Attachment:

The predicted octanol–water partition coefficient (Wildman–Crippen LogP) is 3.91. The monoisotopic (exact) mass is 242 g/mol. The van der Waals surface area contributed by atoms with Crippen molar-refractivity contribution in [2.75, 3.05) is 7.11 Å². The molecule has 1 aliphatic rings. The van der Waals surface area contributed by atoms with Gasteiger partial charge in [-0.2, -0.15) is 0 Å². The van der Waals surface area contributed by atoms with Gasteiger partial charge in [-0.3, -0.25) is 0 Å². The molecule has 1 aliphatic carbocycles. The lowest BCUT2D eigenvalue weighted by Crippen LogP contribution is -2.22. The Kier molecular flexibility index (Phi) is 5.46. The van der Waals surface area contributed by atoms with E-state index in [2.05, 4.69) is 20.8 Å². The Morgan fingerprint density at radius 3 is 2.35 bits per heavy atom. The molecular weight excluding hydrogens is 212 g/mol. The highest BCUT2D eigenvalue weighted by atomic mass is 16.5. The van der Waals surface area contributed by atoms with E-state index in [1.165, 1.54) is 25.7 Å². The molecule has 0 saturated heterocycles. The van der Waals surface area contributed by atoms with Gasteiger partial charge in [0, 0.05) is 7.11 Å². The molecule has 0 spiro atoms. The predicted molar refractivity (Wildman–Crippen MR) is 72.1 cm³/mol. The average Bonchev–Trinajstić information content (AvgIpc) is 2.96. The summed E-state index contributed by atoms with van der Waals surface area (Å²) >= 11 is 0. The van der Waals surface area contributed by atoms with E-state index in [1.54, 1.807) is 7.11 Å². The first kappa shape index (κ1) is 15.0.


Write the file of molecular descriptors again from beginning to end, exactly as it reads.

The predicted octanol–water partition coefficient (Wildman–Crippen LogP) is 3.91. The monoisotopic (exact) mass is 242 g/mol. The van der Waals surface area contributed by atoms with Crippen molar-refractivity contribution in [2.75, 3.05) is 7.11 Å². The molecule has 1 aliphatic rings. The van der Waals surface area contributed by atoms with Gasteiger partial charge in [-0.2, -0.15) is 0 Å². The van der Waals surface area contributed by atoms with Gasteiger partial charge in [-0.3, -0.25) is 0 Å². The molecule has 1 aliphatic carbocycles. The lowest BCUT2D eigenvalue weighted by Crippen LogP contribution is -2.22. The Kier molecular flexibility index (Phi) is 5.46. The van der Waals surface area contributed by atoms with E-state index in [2.05, 4.69) is 20.8 Å². The Morgan fingerprint density at radius 3 is 2.35 bits per heavy atom. The molecular weight excluding hydrogens is 212 g/mol. The highest BCUT2D eigenvalue weighted by atomic mass is 16.5. The van der Waals surface area contributed by atoms with E-state index in [1.165, 1.54) is 25.7 Å². The molecule has 0 saturated heterocycles. The van der Waals surface area contributed by atoms with Gasteiger partial charge in [0, 0.05) is 7.11 Å². The molecule has 0 spiro atoms. The predicted molar refractivity (Wildman–Crippen MR) is 72.1 cm³/mol. The average Bonchev–Trinajstić information content (AvgIpc) is 2.96. The summed E-state index contributed by atoms with van der Waals surface area (Å²) >= 11 is 0. The van der Waals surface area contributed by atoms with E-state index in [1.54, 1.807) is 7.11 Å². The first kappa shape index (κ1) is 15.0.